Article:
Yes, DELL was the most important keyword in this thread. It's why it fails with Debian. Debian does not seem to have decent NMVe controller drivers FOR THAT DELL motherboard. I'm not saying Debian (or Ubuntu or Mint or PopOS or any other Debian distribution) sucks. I currently use Ubuntu on 2 other computers and also on a mission critical file server and it works fine, plus the community help is tremendous, so it's all good and I'm not giving up on Ubuntu either.
But as you saw here, Debian lacks hardware drivers that Arch really nailed down. I forgot to mention earlier in this thread, but I've already had a VERY OLD AMD motherboard on which Ubuntu 18.0 would freeze while booting from the USB stick HALF THE TIME (not always!) and so I've used Arch instead and that too solved the issue back 4 years ago (it was not Manjaro back then, I forgot the distribution name, but it was Arch based and also with XFCE4 desktop environment just like Manjaro).
I'm on the Ubuntu team, but I'm actually more active with the Lubuntu team.
If you ever get bored and want to try it again while taking notes, a bug report may help.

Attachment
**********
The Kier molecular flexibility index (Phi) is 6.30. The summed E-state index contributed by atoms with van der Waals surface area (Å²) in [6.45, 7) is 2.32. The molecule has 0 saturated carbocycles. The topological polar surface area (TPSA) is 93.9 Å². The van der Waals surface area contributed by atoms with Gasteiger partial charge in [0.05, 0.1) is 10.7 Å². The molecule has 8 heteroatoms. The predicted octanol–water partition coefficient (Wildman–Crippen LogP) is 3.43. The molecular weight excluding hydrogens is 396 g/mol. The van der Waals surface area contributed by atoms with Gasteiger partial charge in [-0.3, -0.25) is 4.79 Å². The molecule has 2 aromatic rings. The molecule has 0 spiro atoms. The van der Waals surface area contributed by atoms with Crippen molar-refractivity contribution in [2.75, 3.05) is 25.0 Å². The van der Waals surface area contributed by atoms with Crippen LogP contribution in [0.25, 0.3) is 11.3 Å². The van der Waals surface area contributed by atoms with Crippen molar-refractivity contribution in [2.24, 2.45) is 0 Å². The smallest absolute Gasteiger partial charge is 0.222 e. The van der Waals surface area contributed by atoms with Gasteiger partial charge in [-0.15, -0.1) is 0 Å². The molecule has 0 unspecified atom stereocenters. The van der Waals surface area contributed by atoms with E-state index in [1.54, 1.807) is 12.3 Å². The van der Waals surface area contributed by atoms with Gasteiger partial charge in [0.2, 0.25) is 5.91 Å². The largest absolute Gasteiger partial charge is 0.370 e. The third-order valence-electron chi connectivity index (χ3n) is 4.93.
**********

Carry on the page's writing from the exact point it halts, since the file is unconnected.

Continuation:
IMO, Ubuntu and Lubuntu will suffer the same disastrous DELL NVMe controller failures, since they're both Debian based, just like Mint does exactly the same as Ubuntu (I tried both and they both fail exactly the same, plus the installer is exactly identical too, giving a hint it's both Debian with a different skin).
I don't mind trying it again for science. Believe or not, I've got multiple copies of that stupid DELL laptop with the NVMe M.2 drive in it, so I can just take one out of a box and try again if you want me to. I'll be honest, I never bought a single DELL computer in my whole life but I obtained a couple of those identical DELL laptops for free. Guess nobody wants them.
I guess Debian and/or Ubuntu developers never cared to make properly working drivers for that controller, because I would imagine 99% of DELL owners will not even bother to install Linux on it, since DELL computers all come with W10 pre-installed and pre-activated, plus DELL customers are not your typical advanced users either, so to me, it's not surprising Debian does not focus on making those work.